A new study suggests that a certain type of bacteria in the Canadian Arctic can break down diesel and oil, which could 'respond well to an oil spill' in the region.
Scientists at the University of Calgary said these 'mysterious' microbes can be found in the icy waters of the Arctic, 'capable of biodegrading' the fossil fuels present in the Labrador Sea.
The scientists believe that these types of bacteria known as Paraperlucidibaca, Cycloclasticus, and Zhongshania, can give solution to growing oil spill problem and long-term effects on surrounding Indigenous communities, specifically the 2010 Deepwater Horizon oil spill.
Sean Murphy, student of Dr. Casey Hubert, coauthor and Associate Professor of Geomicrobiology at the university, alerted the professor of the growing problem.
Murphy grew up in the region and initiated the project with hopes to ensure that the people of Newfoundland and Labrador continues to gain benefit from the offshore oil in the form of fuel and "help inform future oil spill mitigation strategies at cold temperatures in the region."
Oil Spill Remediation Simulation
To begin with, researchers simulated oil spill remediation inside of bottles filled with mud of Arctic seabed, artificial seawater, and diesel or crude oil, performed at 4°C, to approximate the temperature in the Labrador Sea.
After several weeks, the team found marine bacteria in the Canadian Arctic that can eat up oil and diesel in the ocean.
"Our simulations demonstrated that naturally occurring oil-degrading bacteria in the ocean represent nature's first responders to an oil spill," says Dr. Hubert.
In addition, their findings suggest that these microbes are capable of oil and diesel fuel degradation even in frigid waters off the Labrador coast.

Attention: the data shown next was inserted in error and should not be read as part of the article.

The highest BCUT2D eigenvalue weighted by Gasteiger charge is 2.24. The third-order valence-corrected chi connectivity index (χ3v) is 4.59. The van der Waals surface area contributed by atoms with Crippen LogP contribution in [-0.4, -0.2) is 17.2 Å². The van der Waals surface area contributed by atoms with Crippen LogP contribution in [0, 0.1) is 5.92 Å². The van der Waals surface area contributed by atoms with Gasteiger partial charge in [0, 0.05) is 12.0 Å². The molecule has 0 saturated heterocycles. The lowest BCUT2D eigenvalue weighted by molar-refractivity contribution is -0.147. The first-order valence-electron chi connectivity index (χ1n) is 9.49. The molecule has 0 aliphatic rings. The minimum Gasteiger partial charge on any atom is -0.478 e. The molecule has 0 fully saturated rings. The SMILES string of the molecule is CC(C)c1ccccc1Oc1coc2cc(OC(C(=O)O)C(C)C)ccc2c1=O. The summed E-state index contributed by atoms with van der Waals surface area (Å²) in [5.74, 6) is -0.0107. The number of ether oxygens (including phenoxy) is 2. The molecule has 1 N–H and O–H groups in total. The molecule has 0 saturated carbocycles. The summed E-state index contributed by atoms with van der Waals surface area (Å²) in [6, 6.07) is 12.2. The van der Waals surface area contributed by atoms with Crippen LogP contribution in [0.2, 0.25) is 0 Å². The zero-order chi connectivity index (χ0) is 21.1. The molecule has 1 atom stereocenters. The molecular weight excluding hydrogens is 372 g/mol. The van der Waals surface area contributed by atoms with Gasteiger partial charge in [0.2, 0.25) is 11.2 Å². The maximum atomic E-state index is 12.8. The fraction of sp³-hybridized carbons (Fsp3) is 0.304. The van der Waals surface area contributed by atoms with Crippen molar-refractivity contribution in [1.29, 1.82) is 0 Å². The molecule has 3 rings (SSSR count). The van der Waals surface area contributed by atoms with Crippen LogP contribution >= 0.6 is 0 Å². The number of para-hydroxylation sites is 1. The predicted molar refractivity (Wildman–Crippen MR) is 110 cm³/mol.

"Most of the studies that look at oil-eating bacteria are from lower latitudes," Dr. Hubert added. "It's not new that bacteria eat oil, but it's interesting to start to learn about how they would do that in Arctic environments where the temperature is really cold."
Future Oil Spill Strategies
The study implies pre-spill strategies and early prevention of massive oil spill cleanup in case of future oil spill in the Arctic or elsewhere.
Since the indigenous people on Labrador coast relies on the ocean for food, it is crucial to keep the region and its people safe, especially given that these 'permanently cold waters' have been increasing its industrial activity related to maritime shipping and offshore oil and gas.
"As climate change extends ice-free periods and increasing industrial activity takes place in the Arctic, it is important to understand the ways in which the Arctic marine microbiome will respond if there is an oil or fuel spill," Dr. Hubert continues.
The fossil fuel-eating bacteria is deemed worthy of representing an 'especially significant' role in the response to Arctic marine oil spills.
"We like to say that microbes are nature's first emergency responders ... they start cleaning up the oil if they have the ability to degrade."
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